Dan
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On Sat, 24 Oct 2015 22:39:37 -0500, Ignoramus23308 wrote:

Google "kite" "carbon fiber" "tube". You'll get lots of results.
If you get the extruded tube remember that it tends to split -- I'd connect to it with ferrules or other things that fully surround it, or back up the longitudinal fibers with a layer of roving wound crossways.
Lots of stiffness for the weight...
--

Tim Wescott
Wescott Design Services
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    [ ... ]

    Hmm ... one possible source if round would do is from "Texas Towers" -- telescoping aluminum tubing, 1/16" wall thickness in 1/8" diameter size steps. Each tube is 6' long. I used some of their product in making an antenna recently. Not sure whether this will be light-weight enough for you. They're on the web, so you can see what they have.
    Good Luck,         DoN.
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Carbone fiber tube. 7075 aluminum for mounting and reinforcing stress points.
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On 25/10/2015 11:39 AM, Ignoramus23308 wrote:

Carbon fiber tube from hobby shop. Epoxies well.
Don't demonstrate boastfully how strong it is to your kids - don't ask how I know this..
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On Sat, 24 Oct 2015 22:39:37 -0500, Ignoramus23308 wrote:

...

"Arms as lightweight as possible" might be the wrong focus; I imagine what you actually want is fast and accurate positioning. A central tower can be heavy and still have a low moment of inertia as it rotates with a lightweight boom supported by Kevlar strands. (The tower could be fixed in place instead of rotating, but that might complicate things.) A pickup unit would slide back and forth on the boom. Have a motor and pulley at the tower; another pulley at the end of the boom; and a loop of Kevlar around the pulleys to drag the slider back and forth.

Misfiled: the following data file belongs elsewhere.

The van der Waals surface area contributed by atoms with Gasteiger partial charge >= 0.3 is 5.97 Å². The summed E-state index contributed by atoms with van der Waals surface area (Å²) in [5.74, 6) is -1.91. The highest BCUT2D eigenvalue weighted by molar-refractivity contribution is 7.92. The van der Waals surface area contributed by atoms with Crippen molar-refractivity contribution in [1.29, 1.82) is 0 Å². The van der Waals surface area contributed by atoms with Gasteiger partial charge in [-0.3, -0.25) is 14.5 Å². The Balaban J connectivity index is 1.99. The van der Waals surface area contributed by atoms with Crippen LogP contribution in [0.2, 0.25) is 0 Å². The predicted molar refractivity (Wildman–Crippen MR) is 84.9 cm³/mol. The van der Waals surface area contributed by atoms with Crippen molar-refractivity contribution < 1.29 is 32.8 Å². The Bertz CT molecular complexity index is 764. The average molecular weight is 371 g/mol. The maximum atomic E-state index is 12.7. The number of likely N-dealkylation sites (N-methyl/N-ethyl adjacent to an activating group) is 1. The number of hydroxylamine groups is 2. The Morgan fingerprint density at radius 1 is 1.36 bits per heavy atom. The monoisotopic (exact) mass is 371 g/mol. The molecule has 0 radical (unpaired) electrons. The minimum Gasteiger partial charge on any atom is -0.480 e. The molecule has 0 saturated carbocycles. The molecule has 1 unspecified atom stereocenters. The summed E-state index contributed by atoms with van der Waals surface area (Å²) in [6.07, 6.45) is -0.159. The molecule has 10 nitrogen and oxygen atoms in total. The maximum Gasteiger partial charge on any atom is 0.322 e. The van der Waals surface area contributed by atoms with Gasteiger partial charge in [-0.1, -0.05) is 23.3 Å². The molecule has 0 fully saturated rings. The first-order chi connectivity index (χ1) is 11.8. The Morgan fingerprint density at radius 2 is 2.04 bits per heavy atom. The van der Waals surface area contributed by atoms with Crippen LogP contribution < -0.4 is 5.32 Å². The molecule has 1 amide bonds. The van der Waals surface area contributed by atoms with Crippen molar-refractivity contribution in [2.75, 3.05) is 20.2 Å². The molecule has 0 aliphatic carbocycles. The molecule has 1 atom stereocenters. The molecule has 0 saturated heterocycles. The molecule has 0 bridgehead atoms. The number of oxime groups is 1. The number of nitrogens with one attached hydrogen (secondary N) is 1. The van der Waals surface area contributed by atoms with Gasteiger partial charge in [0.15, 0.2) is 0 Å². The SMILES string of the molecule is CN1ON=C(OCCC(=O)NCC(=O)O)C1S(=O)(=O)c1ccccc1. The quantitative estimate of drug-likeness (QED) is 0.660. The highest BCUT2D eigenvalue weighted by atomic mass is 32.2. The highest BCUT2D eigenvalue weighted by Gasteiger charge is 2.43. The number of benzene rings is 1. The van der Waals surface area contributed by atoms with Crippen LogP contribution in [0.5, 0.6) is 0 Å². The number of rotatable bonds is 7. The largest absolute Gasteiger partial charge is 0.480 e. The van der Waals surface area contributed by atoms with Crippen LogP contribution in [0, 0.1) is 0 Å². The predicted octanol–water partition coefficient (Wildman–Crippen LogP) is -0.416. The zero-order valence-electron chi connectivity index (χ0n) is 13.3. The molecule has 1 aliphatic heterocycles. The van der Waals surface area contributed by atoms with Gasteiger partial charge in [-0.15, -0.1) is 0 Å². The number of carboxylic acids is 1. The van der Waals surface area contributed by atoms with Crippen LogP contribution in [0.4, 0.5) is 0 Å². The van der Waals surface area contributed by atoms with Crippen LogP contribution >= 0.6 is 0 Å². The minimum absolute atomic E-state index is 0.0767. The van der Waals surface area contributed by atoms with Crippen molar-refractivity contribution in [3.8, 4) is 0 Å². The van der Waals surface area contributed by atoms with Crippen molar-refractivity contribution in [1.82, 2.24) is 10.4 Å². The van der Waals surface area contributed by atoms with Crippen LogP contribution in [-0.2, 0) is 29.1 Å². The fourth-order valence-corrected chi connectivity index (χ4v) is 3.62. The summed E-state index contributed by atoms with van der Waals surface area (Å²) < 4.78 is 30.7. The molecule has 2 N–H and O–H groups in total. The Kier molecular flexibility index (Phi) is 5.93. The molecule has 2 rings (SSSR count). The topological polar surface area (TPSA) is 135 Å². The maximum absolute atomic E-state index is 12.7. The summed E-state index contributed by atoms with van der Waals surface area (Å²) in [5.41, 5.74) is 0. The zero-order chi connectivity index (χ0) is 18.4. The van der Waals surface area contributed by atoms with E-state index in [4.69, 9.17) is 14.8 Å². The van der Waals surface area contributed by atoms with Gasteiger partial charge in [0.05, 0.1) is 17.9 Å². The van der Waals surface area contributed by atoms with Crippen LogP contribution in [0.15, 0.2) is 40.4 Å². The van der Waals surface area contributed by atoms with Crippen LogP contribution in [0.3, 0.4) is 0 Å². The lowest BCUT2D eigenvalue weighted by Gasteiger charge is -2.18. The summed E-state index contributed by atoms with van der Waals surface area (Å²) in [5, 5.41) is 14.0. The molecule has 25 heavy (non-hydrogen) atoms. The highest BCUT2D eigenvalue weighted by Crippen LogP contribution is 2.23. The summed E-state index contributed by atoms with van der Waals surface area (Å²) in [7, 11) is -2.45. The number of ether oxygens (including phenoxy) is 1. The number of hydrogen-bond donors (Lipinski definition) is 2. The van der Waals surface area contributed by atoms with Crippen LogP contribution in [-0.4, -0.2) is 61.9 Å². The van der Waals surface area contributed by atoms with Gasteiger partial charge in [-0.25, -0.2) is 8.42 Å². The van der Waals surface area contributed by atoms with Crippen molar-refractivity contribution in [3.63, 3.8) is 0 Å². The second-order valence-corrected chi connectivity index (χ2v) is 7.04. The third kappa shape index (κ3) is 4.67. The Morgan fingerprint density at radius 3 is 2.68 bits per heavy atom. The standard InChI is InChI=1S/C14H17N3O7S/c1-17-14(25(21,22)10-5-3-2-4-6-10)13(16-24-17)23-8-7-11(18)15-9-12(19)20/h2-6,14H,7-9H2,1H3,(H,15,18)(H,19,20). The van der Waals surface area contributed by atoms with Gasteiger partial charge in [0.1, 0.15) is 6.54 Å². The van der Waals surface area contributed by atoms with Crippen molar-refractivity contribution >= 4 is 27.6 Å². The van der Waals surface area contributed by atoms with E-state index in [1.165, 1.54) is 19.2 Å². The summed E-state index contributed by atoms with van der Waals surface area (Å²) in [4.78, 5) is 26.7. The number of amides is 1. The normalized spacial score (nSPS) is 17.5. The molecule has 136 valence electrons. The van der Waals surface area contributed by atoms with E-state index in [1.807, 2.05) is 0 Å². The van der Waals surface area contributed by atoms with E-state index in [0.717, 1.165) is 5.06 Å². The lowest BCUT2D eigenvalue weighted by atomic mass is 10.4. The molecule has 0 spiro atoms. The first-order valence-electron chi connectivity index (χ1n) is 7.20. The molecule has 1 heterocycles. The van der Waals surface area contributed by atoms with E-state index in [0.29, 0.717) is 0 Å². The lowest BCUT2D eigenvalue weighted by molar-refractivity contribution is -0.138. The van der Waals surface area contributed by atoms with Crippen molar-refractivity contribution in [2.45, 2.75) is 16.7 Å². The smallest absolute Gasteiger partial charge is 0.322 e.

--
jiw

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Gunner, I just received four 10mm square carbon fiber tubes (with a round hole inside).
They are clearly stronger than steel by far, and so much lighter.
Really amazing material.
Liebherr is now experimenting with carbon fiber as material to make crane booms. That would greatly increase lifting capacity of cranes because it would eliminate a lot of weight placed at great radius.
i
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On Wednesday, October 28, 2015 at 5:07:53 PM UTC-4, Ignoramus13886 wrote:

Should be no problem for you. But in long term usages it is important to insulate electrically between the carbon fiber and metals. Carbon is at the very end of the electrochemical series.
Dan